# Chart

*curvilinear coordinate system, parametrization of a set $ M $*

A one-to-one mapping

$$ x: M \rightarrow D,\ \ p \rightarrow x ( p) = ( x ^ {1} ( p) \dots x ^ {n} ( p)) , $$

of a set $ M $ onto an open subset $ D $ of the real vector space $ \mathbf R ^ {n} $. The integer $ n $ is called the dimension of the chart, and the components $ x ^ {i} ( p) $ of the vector $ x ( p) \in \mathbf R ^ {n} $ are called the coordinates of $ p \in M $ with respect to the chart $ x $.

An example of a chart is the Cartesian coordinate system in the plane and in space, introduced by P. Fermat and R. Descartes, and taken by them as the basis for analytic geometry. e root','../p/p074630.htm','Series','../s/s084670.htm','Stability of an elastic system','../s/s087010.htm','Siegel disc','../s/s110120.htm','Theta-function','../t/t092600.htm','Trigonometric series','../t/t094240.htm','Two-term congruence','../t/t094620.htm','Umbral calculus','../u/u095050.htm','Variation of constants','../v/v096160.htm','Variational calculus','../v/v096190.htm','Variational calculus, numerical methods of','../v/v096210.htm','Venn diagram','../v/v096550.htm','Zeta-function','../z/z099260.htm')" style="background-color:yellow;">L. Euler was the first to employ charts (curvilinear coordinates) on surfaces in geometric research. B. Riemann took up the notion of a chart as the basis for a new infinitesimal approach to the foundations of geometry (see [1]). In Riemann's view, the basic object of study in geometry is a manifold — a set $ M $ endowed with a chart. The modern concept of a manifold is a natural generalization of Riemann's definition.

A chart $ x: U \rightarrow D $ of some subset $ U $ of $ M $ is called a local chart of $ M $ with domain of definition $ U $. If $ M $ is endowed with the structure of a topological space, then it is further required that $ U $ be an open subset of $ M $ and that the mapping $ x $ be a homeomorphism. A chart can similarly be defined with values in $ F ^ { n } $, where $ F $ is any normed field, and more generally, a chart can take values in a topological vector space. Two local charts $ ( x, U) $, $ ( y, V) $ with domains of definition $ U, V $ in $ M $ are said to be compatible of class $ C ^ { l } $ if 1) their common domain of definition $ W = U \cap V $ is mapped by both charts onto an open set (that is, the sets $ x ( W) $ and $ y ( W) $ are open in $ \mathbf R ^ {n} $); and 2) the coordinates of a point of $ W $ with respect to one of these charts are $ l $ times continuously-differentiable functions of the coordinates of the same point with respect to the other chart, that is, the vector function

$$ y \circ x ^ {-} 1 : \ x ( W) \rightarrow y ( W) $$

is $ l $ times continuously differentiable. A family $ A = \{ ( x _ \alpha , U _ \alpha ) \} $ of pairwise-compatible local charts $ ( x _ \alpha , U _ \alpha ) $ of $ M $ that cover $ M $( that is, $ \cup _ \alpha U _ \alpha = M $) is called an atlas of $ M $. The specification of an atlas defines on $ M $ the structure of a differentiable manifold, and local charts that are compatible with all the charts of this atlas are said to be admissible (or $ C ^ { l } $- smooth).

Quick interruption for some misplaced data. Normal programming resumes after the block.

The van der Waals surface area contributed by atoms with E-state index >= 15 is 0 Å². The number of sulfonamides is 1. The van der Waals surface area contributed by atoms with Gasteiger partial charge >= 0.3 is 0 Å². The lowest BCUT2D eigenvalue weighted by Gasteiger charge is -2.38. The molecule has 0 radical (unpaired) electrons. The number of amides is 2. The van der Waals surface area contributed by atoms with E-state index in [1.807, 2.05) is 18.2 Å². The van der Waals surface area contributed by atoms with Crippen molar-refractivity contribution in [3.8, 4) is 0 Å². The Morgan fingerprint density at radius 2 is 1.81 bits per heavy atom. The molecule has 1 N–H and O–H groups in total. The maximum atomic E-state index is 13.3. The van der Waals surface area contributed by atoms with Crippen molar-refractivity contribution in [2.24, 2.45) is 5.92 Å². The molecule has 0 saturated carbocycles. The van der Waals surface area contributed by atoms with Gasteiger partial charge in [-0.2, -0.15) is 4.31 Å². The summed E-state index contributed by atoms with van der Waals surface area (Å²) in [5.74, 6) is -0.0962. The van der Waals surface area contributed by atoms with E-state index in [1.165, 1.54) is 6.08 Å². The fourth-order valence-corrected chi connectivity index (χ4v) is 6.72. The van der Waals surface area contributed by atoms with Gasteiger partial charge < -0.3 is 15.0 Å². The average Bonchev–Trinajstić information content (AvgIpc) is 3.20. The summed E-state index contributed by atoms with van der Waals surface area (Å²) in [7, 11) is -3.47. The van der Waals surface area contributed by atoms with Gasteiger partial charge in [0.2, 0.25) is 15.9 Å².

The infinitesimal analogue of the notion of a chart is the concept of an infinitesimal chart of order $ k $( or a $ k $- jet (of a chart) or a co-frame of order $ k $). Two compatible local charts $ ( x, U) $, $ ( y, V) $ of a set $ M $ are said to be tangent to each other up to order $ k $ at a point $ p \in U \cap V $ if $ x ( p) = y ( p) $ and if all the partial derivatives up to order $ k $, inclusive, of the vector function $ y \circ x ^ {-} 1 : x \rightarrow y ( x) $ vanish at $ x ( p) $. The class $ j _ {p} ^ {k} ( x) $ of local charts tangent (up to order $ k $) at a point $ p \in U $ of an admissible local chart $ ( x, U) $ of a differentiable manifold $ M $ is called the infinitesimal chart of order $ k $ at $ p $, or $ k $- jet at $ p $.

The choice of a chart on a manifold $ M $ allows one to consider various field quantities on $ M $ as numerical functions and to apply to them the methods of analysis. In general, the value of a field quantity at a point depends on the choice of the chart. (Quantities which are independent of the choice of the chart are called scalars and are described by functions on $ M $.) However, for a wide and most important class of quantities (see Geometric objects, theory of), their value at a point depends only on the structure of the chart in the $ k $- th order infinitesimal neighbourhood of this point. Such quantities (examples of which are the tensor fields) are described by functions on the set of all co-frames of order $ k $ on $ M $. Along with these one studies the properties of quantities which do not depend on the choice of a chart. In this connection, the invariant coordinate-free approach to problems of differential geometry proves to be highly effective.

#### References

[1] | B. Riemann, "Ueber die Hypothesen, welche der Geometrie zuGrunde liegen" , Das Kontinuum und andere Monographien , Chelsea, reprint (1973) |

[2] | P.K. [P.K. Rashevskii] Rashewski, "Riemannsche Geometrie und Tensoranalyse" , Deutsch. Verlag Wissenschaft. (1959) (Translated from Russian) |

[3] | R. Sulanke, P. Wintgen, "Differentialgeometrie und Faserbündel" , Birkhäuser (1972) |

[4] | A. Lichnerowicz, "Global theory of connections and holonomy groups" , Noordhoff (1976) (Translated from French) |

[5] | S. Kobayashi, K. Nomizu, "Foundations of differential geometry" , 1 , Interscience (1963) |

#### Comments

For Riemann's view see, in particular, [1].

#### References

[a1] | O. Veblen, J.H.C. Whitehead, "The foundations of differential geometry" , Cambridge Univ. Press (1967) |

[a2] | R.L. Bishop, R.J. Crittenden, "Geometry of manifolds" , Acad. Press (1964) |

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*Encyclopedia of Mathematics.*URL: http://encyclopediaofmath.org/index.php?title=Chart&oldid=46326